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The welfare of finishing pigs under different housing and feeding systems: Liquid versus dry feeding in fully-slatted and straw-based housing

Lookup NU author(s): Kamara Scott, Emerita Professor Sandra Edwards


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This study assessed the health and welfare implications of feeding pigs a dry or liquid diet when housed in either fully-slatted or straw-based accommodation. Between April and October 2002, 1024 (Large White × Landrace) × Large White pigs, housed in pens of 32, were fed ad libitum from 34 kg to slaughter at 104 kg liveweight. Data were collected on a range of welfare parameters. Feeding system affected only respiratory health losses. Lameness and tail-biting tended to be more prevalent health conditions in the fully-slatted system, while in the straw-based system pigs showed significantly more enteric and respiratory disease. There were no significant treatment effects on skin lesions or bursitis of the hock. Liquid fed pigs had poorer hygiene scores than dry fed pigs, especially in straw-based housing. Liquid feeding reduced activity level and investigatory behaviours directed towards other pigs. Pigs with straw spent a large proportion of their time manipulating it. Pigs without straw were less active and spent more time manipulating the pen hardware. In post-slaughter assessments, there were no systems differences in lung lesions or osteochandrosis, but other measures differed between housing or feeding systems; pigs with straw had more severe toe erosions on the foot while pigs without straw had more severe heel erosions. Gastric lesions were more pronounced with dry feeding and in the fully-slatted system. The results highlight the relative health and welfare advantages and disadvantages of these systems for finishing pigs. © 2007 Universities Federation for Animal Welfare.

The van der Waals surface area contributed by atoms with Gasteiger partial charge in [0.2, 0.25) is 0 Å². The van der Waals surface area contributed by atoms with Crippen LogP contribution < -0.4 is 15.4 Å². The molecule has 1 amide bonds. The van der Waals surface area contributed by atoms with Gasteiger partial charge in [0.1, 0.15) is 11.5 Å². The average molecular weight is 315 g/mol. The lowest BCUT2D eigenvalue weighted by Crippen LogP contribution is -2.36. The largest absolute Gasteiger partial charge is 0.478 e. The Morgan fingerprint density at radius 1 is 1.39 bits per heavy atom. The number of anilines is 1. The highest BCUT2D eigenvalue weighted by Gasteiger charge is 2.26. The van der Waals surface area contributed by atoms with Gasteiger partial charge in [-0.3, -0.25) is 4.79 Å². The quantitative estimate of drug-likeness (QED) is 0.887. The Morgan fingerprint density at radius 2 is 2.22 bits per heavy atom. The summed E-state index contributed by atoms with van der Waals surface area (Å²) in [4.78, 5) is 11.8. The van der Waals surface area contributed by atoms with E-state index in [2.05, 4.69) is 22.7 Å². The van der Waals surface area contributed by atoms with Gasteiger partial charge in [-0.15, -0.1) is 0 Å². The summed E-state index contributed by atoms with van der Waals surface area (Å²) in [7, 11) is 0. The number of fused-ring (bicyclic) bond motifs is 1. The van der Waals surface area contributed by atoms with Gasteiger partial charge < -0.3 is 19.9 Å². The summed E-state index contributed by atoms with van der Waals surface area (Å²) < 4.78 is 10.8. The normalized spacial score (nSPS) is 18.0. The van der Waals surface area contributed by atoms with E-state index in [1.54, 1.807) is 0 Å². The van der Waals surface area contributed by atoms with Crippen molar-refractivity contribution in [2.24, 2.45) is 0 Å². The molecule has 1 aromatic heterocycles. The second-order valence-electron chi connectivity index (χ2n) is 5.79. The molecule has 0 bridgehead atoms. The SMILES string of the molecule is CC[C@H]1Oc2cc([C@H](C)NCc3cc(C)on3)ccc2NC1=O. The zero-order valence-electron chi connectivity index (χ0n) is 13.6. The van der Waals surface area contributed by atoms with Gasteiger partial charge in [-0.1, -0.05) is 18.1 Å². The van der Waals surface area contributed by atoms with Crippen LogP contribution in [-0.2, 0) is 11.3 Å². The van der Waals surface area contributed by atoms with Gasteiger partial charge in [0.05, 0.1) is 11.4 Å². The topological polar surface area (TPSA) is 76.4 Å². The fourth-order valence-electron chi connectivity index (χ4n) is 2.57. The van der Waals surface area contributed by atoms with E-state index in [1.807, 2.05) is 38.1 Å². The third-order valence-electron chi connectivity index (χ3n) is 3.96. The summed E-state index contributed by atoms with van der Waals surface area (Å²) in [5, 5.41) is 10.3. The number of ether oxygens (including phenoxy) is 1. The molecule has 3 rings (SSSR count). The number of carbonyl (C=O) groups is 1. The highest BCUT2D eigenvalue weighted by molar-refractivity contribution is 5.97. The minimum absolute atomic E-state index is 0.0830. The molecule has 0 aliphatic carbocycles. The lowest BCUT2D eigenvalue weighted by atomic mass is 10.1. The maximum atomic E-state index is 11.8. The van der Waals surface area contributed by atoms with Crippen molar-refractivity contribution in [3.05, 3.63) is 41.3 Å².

Publication metadata

Author(s): Scott K, Chennells DJ, Taylor L, Gill BP, Edwards SA

Publication type: Article

Publication status: Published

Journal: Animal Welfare

Year: 2007

Volume: 16

Issue: 1

Pages: 53-62

Print publication date: 01/02/2007

ISSN (print): 0962-7286

ISSN (electronic):

Publisher: Universities Federation for Animal Welfare